Unfortunately, financial hardships give many owners no choice but to settle. Desperation is a dangerous position to be in. Aside from the timeshare cancellation industry being riddled with predatory agencies, resorts know how to take advantage of vulnerability too. Signing legal waivers on top of your current contract gives the timeshare company all the leverage they need. When you think about it, they’re not really doing you a favor. They’re simply locking you into an additional obligation to pay. If you believe they’re eventually going to let you walk, then you should probably check the terms.

5. The Contract is a “Right to Use” Agreement.

Sometimes, timeshare owners are led to believe they’re stuck in a contract that doesn’t exist. Since the timeshare sale never ends, owners have to be careful not to sign additional agreements that override “Right To Use” contracts. These are paid in full and typically don’t require the user to pay annual maintenance fees, assessment fees and taxes on the property. If you’ve reached this point, there’s really no need for you to pursue timeshare contract cancellation services. A “Right to Use” contract has an expiration date and will eventually dissolve on its own.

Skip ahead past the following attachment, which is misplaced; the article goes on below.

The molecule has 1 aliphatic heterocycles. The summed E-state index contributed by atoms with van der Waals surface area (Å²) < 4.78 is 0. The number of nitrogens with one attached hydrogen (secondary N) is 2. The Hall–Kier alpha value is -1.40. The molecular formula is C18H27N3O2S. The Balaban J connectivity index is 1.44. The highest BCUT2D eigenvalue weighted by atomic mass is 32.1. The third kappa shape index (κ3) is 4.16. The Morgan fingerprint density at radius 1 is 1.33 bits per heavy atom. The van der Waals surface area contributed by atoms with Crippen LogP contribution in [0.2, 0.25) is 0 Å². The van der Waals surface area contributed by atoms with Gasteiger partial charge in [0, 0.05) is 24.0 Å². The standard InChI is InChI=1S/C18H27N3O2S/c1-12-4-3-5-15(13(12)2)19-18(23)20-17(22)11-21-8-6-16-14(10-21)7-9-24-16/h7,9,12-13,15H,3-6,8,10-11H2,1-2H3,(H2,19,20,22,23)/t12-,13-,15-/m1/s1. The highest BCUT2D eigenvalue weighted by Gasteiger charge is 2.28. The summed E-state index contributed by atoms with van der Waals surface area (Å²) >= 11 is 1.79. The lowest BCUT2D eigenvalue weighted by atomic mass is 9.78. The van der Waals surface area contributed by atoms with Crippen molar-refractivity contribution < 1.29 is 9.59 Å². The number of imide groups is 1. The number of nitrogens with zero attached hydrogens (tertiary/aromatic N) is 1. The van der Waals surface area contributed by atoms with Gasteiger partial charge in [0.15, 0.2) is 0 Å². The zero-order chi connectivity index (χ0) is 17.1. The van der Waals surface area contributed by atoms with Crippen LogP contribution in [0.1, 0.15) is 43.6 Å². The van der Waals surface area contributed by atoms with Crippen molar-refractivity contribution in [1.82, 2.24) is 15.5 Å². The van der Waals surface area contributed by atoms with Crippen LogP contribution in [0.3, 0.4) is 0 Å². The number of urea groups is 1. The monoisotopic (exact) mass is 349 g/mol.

6. Timeshare Access through Travel Club Memberships.

When it comes to travel clubs, there is absolutely no real-estate involved. This type of association is a membership agreement that gives members access to discounted travel deals. Travel Club owners are more than likely not obligated to pay mandated annual dues, unlike timeshare owners. Similar to a Right to Use Agreement, you may be led to believe otherwise.

There is no fractional ownership liability, property taxes or special assessment fees when a consumer is invested in a Travel Club. Nonetheless, the consideration of timeshare contract cancellation services isn’t necessary. If a Travel Club user stops paying their required annual renewal, their account will simply be closed. There are no repercussions other than the lost initial investment to join the club.

Interested in Timeshare Contract Cancellation Services?

If none of these scenarios apply to you, then it might be in your best interest to start looking into the benefits of legally exiting your agreement. Although there are other factors that may limit your ability to get out of a timeshare contract, speaking to one of our consultants will provide you with clarity on next steps. While selling can be an enticing option, it’s only a matter of time before you realize resale value doesn’t exist. At the end of the day, we want to make sure timeshare owners are exhausting all of their options before pursuing our services.

Submit a Qualification Form to Learn More About VOC

By using our site you agree to the following Terms of Service.